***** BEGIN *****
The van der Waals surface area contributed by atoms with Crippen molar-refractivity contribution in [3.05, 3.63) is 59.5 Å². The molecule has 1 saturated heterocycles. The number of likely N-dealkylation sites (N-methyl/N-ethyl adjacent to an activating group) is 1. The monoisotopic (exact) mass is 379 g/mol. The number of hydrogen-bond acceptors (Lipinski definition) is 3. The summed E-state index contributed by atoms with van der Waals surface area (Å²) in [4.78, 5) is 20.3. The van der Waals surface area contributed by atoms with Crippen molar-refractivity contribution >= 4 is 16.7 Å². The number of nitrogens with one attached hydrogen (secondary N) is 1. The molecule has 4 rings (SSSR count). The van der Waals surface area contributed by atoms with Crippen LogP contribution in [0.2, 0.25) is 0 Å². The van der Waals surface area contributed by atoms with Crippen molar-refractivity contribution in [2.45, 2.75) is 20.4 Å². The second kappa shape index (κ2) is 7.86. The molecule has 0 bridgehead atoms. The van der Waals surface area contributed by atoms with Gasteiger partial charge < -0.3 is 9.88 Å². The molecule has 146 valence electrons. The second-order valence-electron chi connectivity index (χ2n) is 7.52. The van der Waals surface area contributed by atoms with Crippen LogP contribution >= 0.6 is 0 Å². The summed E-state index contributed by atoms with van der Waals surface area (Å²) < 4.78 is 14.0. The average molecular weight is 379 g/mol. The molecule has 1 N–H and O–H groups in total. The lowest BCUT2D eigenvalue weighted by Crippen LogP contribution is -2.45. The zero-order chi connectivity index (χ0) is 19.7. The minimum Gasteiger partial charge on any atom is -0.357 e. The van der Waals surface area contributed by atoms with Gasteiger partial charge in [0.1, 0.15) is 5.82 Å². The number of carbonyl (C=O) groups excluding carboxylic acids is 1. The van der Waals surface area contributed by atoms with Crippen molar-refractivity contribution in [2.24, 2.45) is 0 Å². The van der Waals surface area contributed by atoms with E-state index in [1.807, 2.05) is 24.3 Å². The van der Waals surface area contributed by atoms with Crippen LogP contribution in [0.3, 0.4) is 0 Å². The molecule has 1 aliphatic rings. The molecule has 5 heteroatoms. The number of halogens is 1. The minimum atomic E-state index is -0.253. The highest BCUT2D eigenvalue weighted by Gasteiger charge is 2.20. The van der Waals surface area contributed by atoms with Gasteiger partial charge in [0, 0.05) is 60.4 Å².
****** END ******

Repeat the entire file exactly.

The van der Waals surface area contributed by atoms with Crippen molar-refractivity contribution in [3.05, 3.63) is 59.5 Å². The molecule has 1 saturated heterocycles. The number of likely N-dealkylation sites (N-methyl/N-ethyl adjacent to an activating group) is 1. The monoisotopic (exact) mass is 379 g/mol. The number of hydrogen-bond acceptors (Lipinski definition) is 3. The summed E-state index contributed by atoms with van der Waals surface area (Å²) in [4.78, 5) is 20.3. The van der Waals surface area contributed by atoms with Crippen molar-refractivity contribution >= 4 is 16.7 Å². The number of nitrogens with one attached hydrogen (secondary N) is 1. The molecule has 4 rings (SSSR count). The van der Waals surface area contributed by atoms with Crippen LogP contribution in [0.2, 0.25) is 0 Å². The van der Waals surface area contributed by atoms with Crippen molar-refractivity contribution in [2.45, 2.75) is 20.4 Å². The second kappa shape index (κ2) is 7.86. The molecule has 0 bridgehead atoms. The van der Waals surface area contributed by atoms with Gasteiger partial charge < -0.3 is 9.88 Å². The molecule has 146 valence electrons. The second-order valence-electron chi connectivity index (χ2n) is 7.52. The van der Waals surface area contributed by atoms with Crippen LogP contribution >= 0.6 is 0 Å². The summed E-state index contributed by atoms with van der Waals surface area (Å²) < 4.78 is 14.0. The average molecular weight is 379 g/mol. The molecule has 1 N–H and O–H groups in total. The lowest BCUT2D eigenvalue weighted by Crippen LogP contribution is -2.45. The zero-order chi connectivity index (χ0) is 19.7. The minimum Gasteiger partial charge on any atom is -0.357 e. The van der Waals surface area contributed by atoms with Gasteiger partial charge in [0.1, 0.15) is 5.82 Å². The number of carbonyl (C=O) groups excluding carboxylic acids is 1. The van der Waals surface area contributed by atoms with Crippen molar-refractivity contribution in [2.24, 2.45) is 0 Å². The van der Waals surface area contributed by atoms with E-state index in [1.807, 2.05) is 24.3 Å². The van der Waals surface area contributed by atoms with Crippen LogP contribution in [0.3, 0.4) is 0 Å². The molecule has 1 aliphatic rings. The molecule has 5 heteroatoms. The number of halogens is 1. The minimum atomic E-state index is -0.253. The highest BCUT2D eigenvalue weighted by Gasteiger charge is 2.20. The van der Waals surface area contributed by atoms with Gasteiger partial charge in [0, 0.05) is 60.4 Å².